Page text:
Friday, February 21, 2020

No "Organ Recital" for me

These past winters spent in Florida have been wonderful, exhilarating and eye opening, for sure.  I've heard  "y'all" come out of my Yankee mouth once or twice.  There's a strange hankering for grits.  I understand why the Southern folks don't understand me-I have to slow down the wordslinkingtogether when I talk.  Maybe someday I'll be welcomed as just myself-not as a "Northerner."

I know it takes time to acclimate to a new situation.  We've been part of this area for almost 20 years! But that was as a tourist, visiting with Dad here and there, renting for a month or two at a time. I'm frustrated that I don't have my life long friends along for me to  say:  "Did you see how funny that was?" We'll always be Snow Birds as New York is my birth home but definitely enjoying this time of my life here in a warm climate.

When out to dinner with the movie group which we started going to when Dad was alive, we are the youngest by 20 years or so, save one woman my age.  When Dad was here, he would take exception to the litany of "The Organ Recital."  As each came and sat, each one would recite which organ they had trouble with that week. So often, it was just venting.  Sometimes, it was serious.  The doctors offices down here are teeming with Medicare recipients-and we have fine docs here, I have to say as a lifelong New Yorker who tends to be slightly biased.

Dad would always avoid the organ recital.  He was not one to call attention to himself.  When my mom was alive, she probably wouldn't give him the time to allow this anyway.  Headaches-not allowed!  Back pain-nix!  Occasionally he would say he had a bad tummy.  He had colitis as a kid and that was exasperated when he spent a year in a German concentration camp during World War II.

The sun, the weather and all the time outdoors have been a boon to my health and well being.  I am sitting here in my beautiful home looking out at swaying palms and a sweet little lagoon.  All organs are intact, thank God.  We are free from Coronavirus.  We are exercising our bodies, minds and souls.  All is good.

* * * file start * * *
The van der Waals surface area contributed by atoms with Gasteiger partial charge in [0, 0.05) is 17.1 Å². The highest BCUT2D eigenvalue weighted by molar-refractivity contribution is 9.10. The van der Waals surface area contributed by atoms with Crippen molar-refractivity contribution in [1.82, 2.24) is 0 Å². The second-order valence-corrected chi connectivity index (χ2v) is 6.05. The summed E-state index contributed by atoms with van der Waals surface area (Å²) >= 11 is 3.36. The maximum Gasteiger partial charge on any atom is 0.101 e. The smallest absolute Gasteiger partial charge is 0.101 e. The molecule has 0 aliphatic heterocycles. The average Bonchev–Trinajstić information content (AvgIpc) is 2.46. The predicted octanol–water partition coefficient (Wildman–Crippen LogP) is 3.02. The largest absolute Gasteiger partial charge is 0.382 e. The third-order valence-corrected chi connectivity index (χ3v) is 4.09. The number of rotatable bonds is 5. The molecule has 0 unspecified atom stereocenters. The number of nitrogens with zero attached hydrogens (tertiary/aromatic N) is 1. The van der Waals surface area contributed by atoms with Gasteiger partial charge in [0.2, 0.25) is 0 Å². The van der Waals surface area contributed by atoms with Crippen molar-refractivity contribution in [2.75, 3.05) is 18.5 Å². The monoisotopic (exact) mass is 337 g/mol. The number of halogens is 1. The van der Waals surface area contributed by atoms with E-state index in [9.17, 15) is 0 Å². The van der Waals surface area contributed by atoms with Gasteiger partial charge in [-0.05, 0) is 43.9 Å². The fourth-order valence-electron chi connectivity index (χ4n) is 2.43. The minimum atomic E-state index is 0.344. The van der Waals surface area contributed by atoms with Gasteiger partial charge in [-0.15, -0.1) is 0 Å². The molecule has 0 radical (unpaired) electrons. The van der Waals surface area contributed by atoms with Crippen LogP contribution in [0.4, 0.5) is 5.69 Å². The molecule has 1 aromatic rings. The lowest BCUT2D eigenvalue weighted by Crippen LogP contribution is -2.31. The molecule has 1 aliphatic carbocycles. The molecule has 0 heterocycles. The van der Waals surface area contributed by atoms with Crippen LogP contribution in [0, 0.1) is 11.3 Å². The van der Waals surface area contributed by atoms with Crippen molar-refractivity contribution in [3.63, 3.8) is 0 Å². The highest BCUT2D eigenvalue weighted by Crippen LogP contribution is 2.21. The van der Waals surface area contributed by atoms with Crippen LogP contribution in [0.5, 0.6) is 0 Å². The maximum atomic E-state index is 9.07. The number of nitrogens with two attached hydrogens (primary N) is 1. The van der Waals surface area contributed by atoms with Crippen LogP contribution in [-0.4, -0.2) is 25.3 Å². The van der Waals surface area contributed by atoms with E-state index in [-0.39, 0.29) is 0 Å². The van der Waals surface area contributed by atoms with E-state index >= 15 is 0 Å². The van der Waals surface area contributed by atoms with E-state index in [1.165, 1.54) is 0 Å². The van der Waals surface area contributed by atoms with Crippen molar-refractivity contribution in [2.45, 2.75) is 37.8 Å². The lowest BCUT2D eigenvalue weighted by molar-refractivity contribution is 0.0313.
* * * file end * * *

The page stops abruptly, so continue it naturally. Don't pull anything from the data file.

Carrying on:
Monday, January 13, 2020

New awakenings



We are back in Florida for our third winter as residents.  The sun, palm trees, green grass and beautiful colors are a great change from the northern winters.  I smile driving down the road and catching the osprey's huge nest, with two sitting in it protecting their eggs.

Florida is definitely a leap away from the reality of winter months I remember.  The folks who were born here or have been here for 30 years or more are tough on us "Northern" people.  Of course, we are all "Northern" people since it IS the southernmost state in the Union.  I used to resent the slurs:  "Oh, you're from Lawng Eiland."  Yes, "Ma'am",  I politely answer, leaving out "Bless Your Heart."
The sight of the confederate flag still can make me shiver.  I don't condone it waving alone, without our red, white and blue.  It's a direct hit on me, as a daughter of a World War II survivor and granddaughter of a WW I.  Puhleeze, don't tell me the South is still resenting the fact they lost to us "Northern" people.

I'm craving good theater.  I miss my busy New York City streets where I get my creative juices flowing.  We have tickets to see Tony Danza in our local arts center this week.  That may stave off my melancholy for a good show.  The art is amazing, though.  Ringling has a magnificent art center in Sarasota.  The Edison house is near us for education and we enjoy the lectures at the local libraries all around.

I've found time to volunteer again.  I worked for our company for many years and had to let that go in New York.  But I found a place that I can make a difference in someones life with Hospice.  I worked at their thrift shop all last year and wanted to get full in on the experience.  Since both my parents died while on Hospice's watch in NY, I knew it was wonderful.  Plus, for many years, I served on a board of a Long Island Hospice.  After Dad passed in 2018, enough time has gone by where I feel it wouldn't hurt seeing older people at the end of their lives.  Training was extensive, and I was off to see my first patient/client.  And, as God has such a great way of tweaking me on the head, he presented me with a beautiful woman who is in the same nursing home as my Dad was in 2018.

No coincidences, you say?

We trade the old for the new.  I may have given up my old haunts and the world I used to live but I find my senses being pulled elsewhere.  I am on the back nine of life, as the golfers say.  No denying that I don't have 40 more years.  Embracing the new.  Moving toward a different goal.  Enjoying all the different people here, with their "Northern" accents. Acceptance is the Answer!